the group exceeds a preset limit. In Individual mode, the hub turns off a single port if it exceeds its limit.
3
Hardware Design Requirements
The HX2VL USB 2.0 hub integrates the following:



1.5-kΩ pull-up resistor on the D+ line of the upstream port to notify the host that the device is connected
15-kΩ pull-down resistors on all downstream port D+ and D– lines
Series termination resistors on all upstream and downstream port D+ and D– lines
These features optimize system cost by providing built-in support for the USB 2.0 specification.
3.1
Clock Requirements
HX2VL can accept a 12-MHz crystal or a 12/27/48-MHz oscillator as clock input, as indicated in Table 2. The SEL27
and SEL48 input pins are used to indicate the frequency of the clock input to HX2VL. The 28-pin QFN package does
not have the SEL27 and SEL48 pins and supports only 12-MHz input.
Table 2. HX2VL Clock Selection
SEL48
SEL27
Clock Source
0
1
48-MHz oscillator
1
0
27-MHz oscillator
1
1
12-MHz crystal/oscillator
Following are the requirements based on the clock source.
3.2
Crystal Requirements
Crystal is a critical component for the proper functioning of HX2VL. The drive level of the crystal indicates how much
power the crystal can tolerate. Figure 4 shows the crystal circuit.
Figure 4. Crystal Circuit
Consider the following parameters when you select the crystal:



12 MHz ± 0.05 percent
Parallel resonant, fundamental mode
600-μW minimum drive level
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Guidelines on System Design Using Cypress's USB 2.0 Hub (HX2VL)
The power dissipation of the crystal depends on the drive level of the XTAL-OUT pin (for HX2VL, this is 3.36 V), the
desired frequency (12 MHz), and the equivalent series resistance (ESR) of the crystal.
3.2.1
C r ys t a l D r i ve L e v e l
Equation 1. Power Dissipation of the Crystal
 = 2  = (
 2
) 

= 2  0 +  
2

Where:
 is the crystal frequency.
0 is the shunt capacitance of the crystal obtained from the crystal datasheet.
 is the load capacitance; for the  calculation, refer to the next section.
 is the crystal ESR obtained from the datasheet of the crystal.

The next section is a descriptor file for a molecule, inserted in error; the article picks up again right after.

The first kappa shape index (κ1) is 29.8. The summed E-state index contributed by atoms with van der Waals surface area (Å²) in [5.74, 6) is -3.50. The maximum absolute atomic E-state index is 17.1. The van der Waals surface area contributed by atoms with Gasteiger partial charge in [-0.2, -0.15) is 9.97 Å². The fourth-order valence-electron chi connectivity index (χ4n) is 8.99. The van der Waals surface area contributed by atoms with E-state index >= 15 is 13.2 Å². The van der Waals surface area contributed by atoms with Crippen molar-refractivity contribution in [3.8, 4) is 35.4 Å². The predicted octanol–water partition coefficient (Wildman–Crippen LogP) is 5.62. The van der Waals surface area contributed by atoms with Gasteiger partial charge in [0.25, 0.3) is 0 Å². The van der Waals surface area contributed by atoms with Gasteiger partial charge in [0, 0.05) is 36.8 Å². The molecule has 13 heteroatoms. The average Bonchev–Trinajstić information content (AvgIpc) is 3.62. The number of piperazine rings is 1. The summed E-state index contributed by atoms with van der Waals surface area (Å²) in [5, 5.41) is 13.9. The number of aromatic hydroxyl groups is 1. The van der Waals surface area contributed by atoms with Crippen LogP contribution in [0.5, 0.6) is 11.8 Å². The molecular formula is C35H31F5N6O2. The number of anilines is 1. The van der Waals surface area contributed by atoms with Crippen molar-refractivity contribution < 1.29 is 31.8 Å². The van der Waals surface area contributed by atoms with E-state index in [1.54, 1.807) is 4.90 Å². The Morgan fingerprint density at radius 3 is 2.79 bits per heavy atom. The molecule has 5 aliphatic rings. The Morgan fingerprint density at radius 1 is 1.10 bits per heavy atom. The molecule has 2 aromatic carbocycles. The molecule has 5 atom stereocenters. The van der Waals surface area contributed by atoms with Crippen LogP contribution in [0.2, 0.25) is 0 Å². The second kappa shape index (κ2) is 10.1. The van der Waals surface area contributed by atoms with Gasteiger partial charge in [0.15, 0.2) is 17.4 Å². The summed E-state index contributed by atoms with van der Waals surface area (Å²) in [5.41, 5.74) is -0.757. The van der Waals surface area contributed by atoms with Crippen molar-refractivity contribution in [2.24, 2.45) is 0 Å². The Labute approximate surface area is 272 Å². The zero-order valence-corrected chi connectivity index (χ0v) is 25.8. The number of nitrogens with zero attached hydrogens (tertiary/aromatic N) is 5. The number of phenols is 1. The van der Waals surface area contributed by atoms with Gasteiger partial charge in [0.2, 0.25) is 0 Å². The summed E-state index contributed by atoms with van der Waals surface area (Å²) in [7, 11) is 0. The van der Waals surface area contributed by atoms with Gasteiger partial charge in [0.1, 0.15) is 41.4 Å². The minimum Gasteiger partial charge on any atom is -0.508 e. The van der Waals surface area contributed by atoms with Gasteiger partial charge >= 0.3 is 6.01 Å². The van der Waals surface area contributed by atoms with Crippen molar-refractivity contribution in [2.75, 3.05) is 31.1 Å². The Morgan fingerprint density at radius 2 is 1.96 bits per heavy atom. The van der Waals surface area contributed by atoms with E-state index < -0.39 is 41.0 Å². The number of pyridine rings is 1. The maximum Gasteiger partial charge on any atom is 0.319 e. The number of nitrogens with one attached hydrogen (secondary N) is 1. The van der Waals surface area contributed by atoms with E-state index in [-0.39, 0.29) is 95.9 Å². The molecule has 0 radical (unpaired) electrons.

is the maximum voltage on the XTAL-OUT pin – 3.3 V.
A compatible crystal’s power dissipation should not exceed the drive level limitation of the crystal. A crystal with a
drive level less than the power dissipation will result in accelerated aging or even burnout of the crystal.
Calculating Load Capacitance Values
Load capacitance plays a critical role in providing an accurate clock source to HX2VL. Capacitors C11 and C12
(shown in Figure 4) must be chosen carefully based on the load capacitance value of the crystal. The load
capacitance is calculated using Equation 2.
Equation 2. Load Capacitance of a Crystal
 =
1 ∗ 2
+ 
1 + 2
Cs is the stray capacitance of the XTAL_OUT and XTAL_IN traces on the PCB. Typically Cs ranges from 1 pF to
5 pF.
3.3
Oscillator
The XOUT pin should be left floating when an oscillator is used as the clock source.
Table 3. External Clock Input Requirements
Specification
Parameter
Unit
Min
3.4
Typ
Max
Amplitude
3.15
3.3
3.6
V
Maximum frequency deviation
–
–
500
ppm
Duty cycle
45
50
55
%
Rise time/fall time
–
–
3
ns
Jitter (RMS)
–
–
260
ps
Downstream Power Switch and Overcurrent Protection
The downstream port power of the hub is allowed to have different configurations according to the USB specification.
One basic requirement is that all ports must be protected. For port projection, a power switch with a current limit of
500 mA is used. A power switch monitors the current through the downstream ports and alerts HX2VL (OVR# pin) if
there is an exception in the downstream port. Upon receiving an overcurrent alert, HX2VL disables the downstream
port power using the PWR# pin.
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Guidelines on System Design Using Cypress's USB 2.0 Hub (HX2VL)

The overcurrent (OVR#) inputs need a pull-up resistor because most switches do not have an internal pull-up
resistor. The recommended value of the resistor is 10 kΩ, as shown in Figure 5.
Figure 5. Power Switch Implementation

If the power enable (PWR#) output is active high, a pull-down resistor is required. If the power enable (PWR#)
output is active low, a pull-up resistor is required. The recommended value of the resistor is 100 kΩ. Since an